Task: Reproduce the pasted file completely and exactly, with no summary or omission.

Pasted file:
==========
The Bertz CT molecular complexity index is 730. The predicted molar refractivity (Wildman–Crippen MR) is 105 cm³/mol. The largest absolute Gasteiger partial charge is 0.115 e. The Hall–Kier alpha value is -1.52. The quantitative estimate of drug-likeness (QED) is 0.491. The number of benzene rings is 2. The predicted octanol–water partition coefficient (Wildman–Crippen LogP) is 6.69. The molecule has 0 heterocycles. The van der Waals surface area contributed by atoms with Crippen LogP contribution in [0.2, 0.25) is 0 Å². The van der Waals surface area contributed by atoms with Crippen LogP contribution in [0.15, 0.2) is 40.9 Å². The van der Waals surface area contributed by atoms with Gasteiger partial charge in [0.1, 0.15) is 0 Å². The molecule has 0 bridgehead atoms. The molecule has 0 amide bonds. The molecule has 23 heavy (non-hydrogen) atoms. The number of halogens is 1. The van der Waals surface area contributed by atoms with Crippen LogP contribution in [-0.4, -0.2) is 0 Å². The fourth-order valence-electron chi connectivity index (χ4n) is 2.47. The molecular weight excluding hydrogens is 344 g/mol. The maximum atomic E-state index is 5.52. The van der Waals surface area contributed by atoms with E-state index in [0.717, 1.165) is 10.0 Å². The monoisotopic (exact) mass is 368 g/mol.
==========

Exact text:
The Bertz CT molecular complexity index is 730. The predicted molar refractivity (Wildman–Crippen MR) is 105 cm³/mol. The largest absolute Gasteiger partial charge is 0.115 e. The Hall–Kier alpha value is -1.52. The quantitative estimate of drug-likeness (QED) is 0.491. The number of benzene rings is 2. The predicted octanol–water partition coefficient (Wildman–Crippen LogP) is 6.69. The molecule has 0 heterocycles. The van der Waals surface area contributed by atoms with Crippen LogP contribution in [0.2, 0.25) is 0 Å². The van der Waals surface area contributed by atoms with Crippen LogP contribution in [0.15, 0.2) is 40.9 Å². The van der Waals surface area contributed by atoms with Gasteiger partial charge in [0.1, 0.15) is 0 Å². The molecule has 0 bridgehead atoms. The molecule has 0 amide bonds. The molecule has 23 heavy (non-hydrogen) atoms. The number of halogens is 1. The van der Waals surface area contributed by atoms with Crippen LogP contribution in [-0.4, -0.2) is 0 Å². The fourth-order valence-electron chi connectivity index (χ4n) is 2.47. The molecular weight excluding hydrogens is 344 g/mol. The maximum atomic E-state index is 5.52. The van der Waals surface area contributed by atoms with E-state index in [0.717, 1.165) is 10.0 Å². The monoisotopic (exact) mass is 368 g/mol.